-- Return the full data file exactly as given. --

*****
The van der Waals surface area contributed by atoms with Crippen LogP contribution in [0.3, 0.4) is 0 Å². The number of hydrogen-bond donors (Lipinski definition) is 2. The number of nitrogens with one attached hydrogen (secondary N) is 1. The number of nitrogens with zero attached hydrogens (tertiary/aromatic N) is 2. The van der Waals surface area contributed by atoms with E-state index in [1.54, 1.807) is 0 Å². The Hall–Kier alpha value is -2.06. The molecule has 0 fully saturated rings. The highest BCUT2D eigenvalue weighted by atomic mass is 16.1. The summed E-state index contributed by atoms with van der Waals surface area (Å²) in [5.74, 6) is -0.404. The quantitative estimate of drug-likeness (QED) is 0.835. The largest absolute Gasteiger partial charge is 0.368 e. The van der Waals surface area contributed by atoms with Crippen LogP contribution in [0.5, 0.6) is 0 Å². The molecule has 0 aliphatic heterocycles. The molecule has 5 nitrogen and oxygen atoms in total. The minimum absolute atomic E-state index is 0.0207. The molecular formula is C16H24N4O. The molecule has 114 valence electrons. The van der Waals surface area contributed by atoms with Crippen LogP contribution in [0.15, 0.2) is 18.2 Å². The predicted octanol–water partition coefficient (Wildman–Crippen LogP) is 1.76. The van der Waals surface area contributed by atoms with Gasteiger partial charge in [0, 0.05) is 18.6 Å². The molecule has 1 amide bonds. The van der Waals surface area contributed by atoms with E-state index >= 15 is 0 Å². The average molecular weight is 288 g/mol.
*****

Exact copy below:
The van der Waals surface area contributed by atoms with Crippen LogP contribution in [0.3, 0.4) is 0 Å². The number of hydrogen-bond donors (Lipinski definition) is 2. The number of nitrogens with one attached hydrogen (secondary N) is 1. The number of nitrogens with zero attached hydrogens (tertiary/aromatic N) is 2. The van der Waals surface area contributed by atoms with E-state index in [1.54, 1.807) is 0 Å². The Hall–Kier alpha value is -2.06. The molecule has 0 fully saturated rings. The highest BCUT2D eigenvalue weighted by atomic mass is 16.1. The summed E-state index contributed by atoms with van der Waals surface area (Å²) in [5.74, 6) is -0.404. The quantitative estimate of drug-likeness (QED) is 0.835. The largest absolute Gasteiger partial charge is 0.368 e. The van der Waals surface area contributed by atoms with Crippen LogP contribution in [0.5, 0.6) is 0 Å². The molecule has 0 aliphatic heterocycles. The molecule has 5 nitrogen and oxygen atoms in total. The minimum absolute atomic E-state index is 0.0207. The molecular formula is C16H24N4O. The molecule has 114 valence electrons. The van der Waals surface area contributed by atoms with Crippen LogP contribution in [0.15, 0.2) is 18.2 Å². The predicted octanol–water partition coefficient (Wildman–Crippen LogP) is 1.76. The van der Waals surface area contributed by atoms with Gasteiger partial charge in [0, 0.05) is 18.6 Å². The molecule has 1 amide bonds. The van der Waals surface area contributed by atoms with E-state index >= 15 is 0 Å². The average molecular weight is 288 g/mol.